Restaurateurs and hoteliers in Scotland are calling for a ban on background music to be lifted saying it is the "kiss of death" for the atmosphere in their premises.
Owners criticised the rule, which came into effect in Scotland on 14 August, saying there "was no logic" to it.
The rule is in place so people do not have to lean in to be heard.
The Scottish government said there was an increased risk of Covid transmission when people raised their voices.
James Thomson, owner of The Witchery restaurant and the five star Prestonfield House Hotel in Edinburgh, said the blanket ban was "ridiculous".
He said: "This is a nonsense for restaurants. No size fits all. Very loud music in nightclubs could cause people to lean in to each other but in hotels and restaurants background music adds a little bit of ambience.
"Having no music at all is the kiss of death in terms of atmosphere for us and there is no logic behind such a blanket ban.
"At five star level we work on a two-metre distance all year round anyway so this background music ban is just ridiculous.
"We need background music to kill the deathly hush as people feel they have to start whispering when a restaurant is quiet. Diners want to eat out in a place with atmosphere not a library."
Dominic Crolla, director of La Locanda off the Royal Mile in Cockburn Street, said he did not understand the music ban rule for restaurants.
He said: "I understand people might have to lean in to be heard in a nightclub but background music should be allowed in restaurants.
"The ban is a disgrace, I get it for nightclubs, but for restaurants it's ridiculous.
"My customers come to hear classic Italian music while enjoying Italian food but now the atmosphere is ruined with this ban.
"They are just guessing and it just doesn't add up."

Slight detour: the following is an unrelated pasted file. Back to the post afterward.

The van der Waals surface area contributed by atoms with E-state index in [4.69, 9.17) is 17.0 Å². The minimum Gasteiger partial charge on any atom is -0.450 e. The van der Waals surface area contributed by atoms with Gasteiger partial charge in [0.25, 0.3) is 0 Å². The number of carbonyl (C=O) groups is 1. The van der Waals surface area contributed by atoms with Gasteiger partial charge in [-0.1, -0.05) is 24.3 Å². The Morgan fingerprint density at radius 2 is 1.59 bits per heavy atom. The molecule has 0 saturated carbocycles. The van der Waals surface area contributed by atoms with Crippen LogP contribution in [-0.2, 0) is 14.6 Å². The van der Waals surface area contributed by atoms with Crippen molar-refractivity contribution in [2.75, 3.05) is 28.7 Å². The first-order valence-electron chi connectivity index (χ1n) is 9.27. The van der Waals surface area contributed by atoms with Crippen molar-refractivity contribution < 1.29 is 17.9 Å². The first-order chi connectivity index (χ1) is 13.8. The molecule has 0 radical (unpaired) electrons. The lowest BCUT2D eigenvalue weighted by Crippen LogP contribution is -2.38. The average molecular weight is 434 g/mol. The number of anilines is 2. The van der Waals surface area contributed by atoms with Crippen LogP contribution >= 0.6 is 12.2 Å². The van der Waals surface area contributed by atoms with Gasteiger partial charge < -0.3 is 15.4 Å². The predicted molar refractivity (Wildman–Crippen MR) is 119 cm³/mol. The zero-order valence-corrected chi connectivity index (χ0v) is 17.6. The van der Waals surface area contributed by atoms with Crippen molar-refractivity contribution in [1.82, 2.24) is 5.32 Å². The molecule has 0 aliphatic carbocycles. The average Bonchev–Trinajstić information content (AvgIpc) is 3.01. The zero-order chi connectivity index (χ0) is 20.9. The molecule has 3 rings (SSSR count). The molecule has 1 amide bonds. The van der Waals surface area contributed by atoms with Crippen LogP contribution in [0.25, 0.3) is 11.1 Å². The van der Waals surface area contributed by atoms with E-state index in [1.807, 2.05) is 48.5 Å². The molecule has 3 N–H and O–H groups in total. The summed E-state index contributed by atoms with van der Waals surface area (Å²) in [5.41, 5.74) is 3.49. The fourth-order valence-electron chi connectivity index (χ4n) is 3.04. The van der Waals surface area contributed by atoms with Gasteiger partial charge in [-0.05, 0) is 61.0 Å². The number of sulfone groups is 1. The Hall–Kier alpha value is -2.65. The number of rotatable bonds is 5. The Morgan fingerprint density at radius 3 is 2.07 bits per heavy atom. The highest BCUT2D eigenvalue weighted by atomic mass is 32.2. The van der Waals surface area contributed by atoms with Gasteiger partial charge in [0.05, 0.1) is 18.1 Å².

Rod Dos Santos, manager of Southern Cross Cafe in Edinburgh's Cockburn Street, said the music ban was "ridiculous".
He said: "We either operate fully or not at all. What are they going to do next, tell us we cannot serve coffee?
"Customers expect to experience what they have done previously. This is a ridiculous situation.
"Background music is a talking point and customers are often asking me what band is playing in the background and it starts a conversation, which is what I love."
Matthew Bailey, general manager of Mortonhall Garden centre which has the 300-seater Topiary restaurant, said he had already cut his capacity by a third to comply with social distancing measures.
He said: "Music brings ambience and creates a nice mood. Soft music creates a nice atmosphere and stops the restaurant feeling clinical.
"It enhances the atmosphere in the current climate where people are more uptight and sombre. It softens the mood and relaxes people.
"We should be allowed to play background music as it creates a feeling of harmony."
Meanwhile Eddie Gerson, spokesman of Wetherspoon, which owns 75 pubs in Scotland, said he stopped playing music in his premises 14 years ago.
He said: "We don't go with the crowd so we don't have music in any of our premises.
"Our customers are used to it and like it. We have shown you don't need music to run a pub."
A Scottish government spokeswoman said: "We don't want the restrictions in place for any longer than is needed, but in order to continue to suppress Covid-19 the clinical advice remains that pubs and bars should have no background music or volume from TVs.
"This is because of the increased risk of transmission from aerosol and droplets when people raise their voices.
"We continue to monitor this and are working closely with the licensed trade to develop updated guidance based on the best public health advice to keep people safe."